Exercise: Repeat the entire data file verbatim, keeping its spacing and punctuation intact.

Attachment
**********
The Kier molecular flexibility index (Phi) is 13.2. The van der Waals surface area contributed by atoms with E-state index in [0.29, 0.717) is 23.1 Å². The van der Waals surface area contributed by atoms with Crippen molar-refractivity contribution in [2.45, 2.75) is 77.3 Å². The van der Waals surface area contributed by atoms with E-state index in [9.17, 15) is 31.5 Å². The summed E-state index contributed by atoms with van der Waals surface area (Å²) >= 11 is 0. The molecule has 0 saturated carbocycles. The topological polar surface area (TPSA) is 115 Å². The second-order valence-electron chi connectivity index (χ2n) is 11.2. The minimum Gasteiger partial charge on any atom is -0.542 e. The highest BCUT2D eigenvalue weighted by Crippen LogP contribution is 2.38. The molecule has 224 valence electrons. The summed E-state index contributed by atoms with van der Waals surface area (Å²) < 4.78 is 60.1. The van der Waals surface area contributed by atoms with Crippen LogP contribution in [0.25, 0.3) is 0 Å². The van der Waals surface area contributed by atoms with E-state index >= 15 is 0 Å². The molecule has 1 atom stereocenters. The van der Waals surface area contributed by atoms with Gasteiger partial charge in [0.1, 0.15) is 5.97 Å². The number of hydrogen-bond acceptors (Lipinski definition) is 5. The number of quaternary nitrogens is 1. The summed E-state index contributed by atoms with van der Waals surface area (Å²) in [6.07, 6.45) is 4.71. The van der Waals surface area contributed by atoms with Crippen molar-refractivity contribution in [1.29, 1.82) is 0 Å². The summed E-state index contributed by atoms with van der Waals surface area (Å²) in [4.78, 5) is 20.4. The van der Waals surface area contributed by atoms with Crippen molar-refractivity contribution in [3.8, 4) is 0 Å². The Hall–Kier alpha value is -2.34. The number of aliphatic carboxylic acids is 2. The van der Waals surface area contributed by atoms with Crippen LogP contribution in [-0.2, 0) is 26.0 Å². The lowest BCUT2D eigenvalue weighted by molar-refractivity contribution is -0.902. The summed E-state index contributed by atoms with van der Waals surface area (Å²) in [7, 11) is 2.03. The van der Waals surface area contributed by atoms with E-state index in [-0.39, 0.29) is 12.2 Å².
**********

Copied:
The Kier molecular flexibility index (Phi) is 13.2. The van der Waals surface area contributed by atoms with E-state index in [0.29, 0.717) is 23.1 Å². The van der Waals surface area contributed by atoms with Crippen molar-refractivity contribution in [2.45, 2.75) is 77.3 Å². The van der Waals surface area contributed by atoms with E-state index in [9.17, 15) is 31.5 Å². The summed E-state index contributed by atoms with van der Waals surface area (Å²) >= 11 is 0. The molecule has 0 saturated carbocycles. The topological polar surface area (TPSA) is 115 Å². The second-order valence-electron chi connectivity index (χ2n) is 11.2. The minimum Gasteiger partial charge on any atom is -0.542 e. The highest BCUT2D eigenvalue weighted by Crippen LogP contribution is 2.38. The molecule has 224 valence electrons. The summed E-state index contributed by atoms with van der Waals surface area (Å²) < 4.78 is 60.1. The van der Waals surface area contributed by atoms with Crippen LogP contribution in [0.25, 0.3) is 0 Å². The van der Waals surface area contributed by atoms with E-state index >= 15 is 0 Å². The molecule has 1 atom stereocenters. The van der Waals surface area contributed by atoms with Gasteiger partial charge in [0.1, 0.15) is 5.97 Å². The number of hydrogen-bond acceptors (Lipinski definition) is 5. The number of quaternary nitrogens is 1. The summed E-state index contributed by atoms with van der Waals surface area (Å²) in [6.07, 6.45) is 4.71. The van der Waals surface area contributed by atoms with Crippen molar-refractivity contribution in [1.29, 1.82) is 0 Å². The summed E-state index contributed by atoms with van der Waals surface area (Å²) in [4.78, 5) is 20.4. The van der Waals surface area contributed by atoms with Crippen molar-refractivity contribution in [3.8, 4) is 0 Å². The Hall–Kier alpha value is -2.34. The number of aliphatic carboxylic acids is 2. The van der Waals surface area contributed by atoms with Crippen LogP contribution in [-0.2, 0) is 26.0 Å². The lowest BCUT2D eigenvalue weighted by molar-refractivity contribution is -0.902. The summed E-state index contributed by atoms with van der Waals surface area (Å²) in [7, 11) is 2.03. The van der Waals surface area contributed by atoms with E-state index in [-0.39, 0.29) is 12.2 Å².